All of this important work is ongoing and is significantly supported and influenced by our students who, after all, will inherit a planet made better by the conservation and sustainability efforts we put in place today. We have formidable challenges ahead, but we have learned that these problems aren't insurmountable.

I hope and expect that you will all be proud of the efforts your College has undertaken to preserve our environment and to enhance Maine. We are a campus and community committed to the common good and there are few more important responsibilities we can take on than our responsibility to preserve and enhance our environment for generations to come.

I have visited many of you and with other alumni over these past four years, and I am proud to report that our alumni community continues to display the energy and determination that are required to achieve all that we want and expect for Bowdoin.

Colleges and universities across the country yearn to have an alumni group as talented, as generous, and as enthusiastic as this one. Bowdoin creates and nurtures special relationships with its sons and daughters. We respect and value those relationships and look forward to building even stronger ties with each of you as we advance the mission of this wonderful college.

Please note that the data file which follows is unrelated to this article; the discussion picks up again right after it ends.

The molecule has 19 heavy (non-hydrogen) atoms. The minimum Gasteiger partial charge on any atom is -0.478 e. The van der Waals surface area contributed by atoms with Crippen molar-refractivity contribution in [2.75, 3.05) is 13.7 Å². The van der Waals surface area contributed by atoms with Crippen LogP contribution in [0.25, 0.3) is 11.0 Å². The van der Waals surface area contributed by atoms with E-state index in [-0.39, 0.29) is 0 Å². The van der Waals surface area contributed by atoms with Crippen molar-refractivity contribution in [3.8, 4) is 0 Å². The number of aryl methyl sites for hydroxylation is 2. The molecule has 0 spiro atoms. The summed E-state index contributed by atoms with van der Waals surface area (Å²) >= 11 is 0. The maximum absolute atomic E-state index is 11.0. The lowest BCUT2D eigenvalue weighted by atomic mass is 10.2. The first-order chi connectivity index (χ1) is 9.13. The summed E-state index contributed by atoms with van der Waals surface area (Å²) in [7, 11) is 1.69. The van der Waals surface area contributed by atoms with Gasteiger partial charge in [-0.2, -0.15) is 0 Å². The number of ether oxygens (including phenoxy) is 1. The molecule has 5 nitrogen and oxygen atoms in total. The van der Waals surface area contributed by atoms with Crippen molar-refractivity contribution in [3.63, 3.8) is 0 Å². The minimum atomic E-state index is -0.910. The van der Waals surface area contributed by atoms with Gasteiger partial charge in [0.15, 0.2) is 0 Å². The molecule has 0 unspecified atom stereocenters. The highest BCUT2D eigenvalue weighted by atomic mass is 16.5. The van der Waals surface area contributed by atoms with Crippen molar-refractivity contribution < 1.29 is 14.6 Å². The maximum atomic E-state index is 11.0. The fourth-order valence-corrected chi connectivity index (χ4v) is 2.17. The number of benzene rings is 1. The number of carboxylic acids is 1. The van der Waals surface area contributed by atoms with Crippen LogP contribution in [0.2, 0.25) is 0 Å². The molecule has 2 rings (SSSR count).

Let me leave you with this final thought - life brings many twists and turns to us all - but for all of us - Bowdoin alums parents and friends - how did we get so lucky in life to be connected to this very special place - Bowdoin?

Karen and I are delighted to have you back on campus with us today, and we look forward to speaking with as many of you as we can this weekend, and to welcoming you again as many times in the future as you are able to return.

Now, enjoy the weekend!

I hope you take time to tour the campus, visit with faculty and staff, and take pleasure in your classmates, family and friends.

I hope you'll revel in some nostalgia for Bowdoin's past, take pride in the Bowdoin of today, and recommit yourselves to our important work together to shape an even stronger Bowdoin of tomorrow.

Thank you.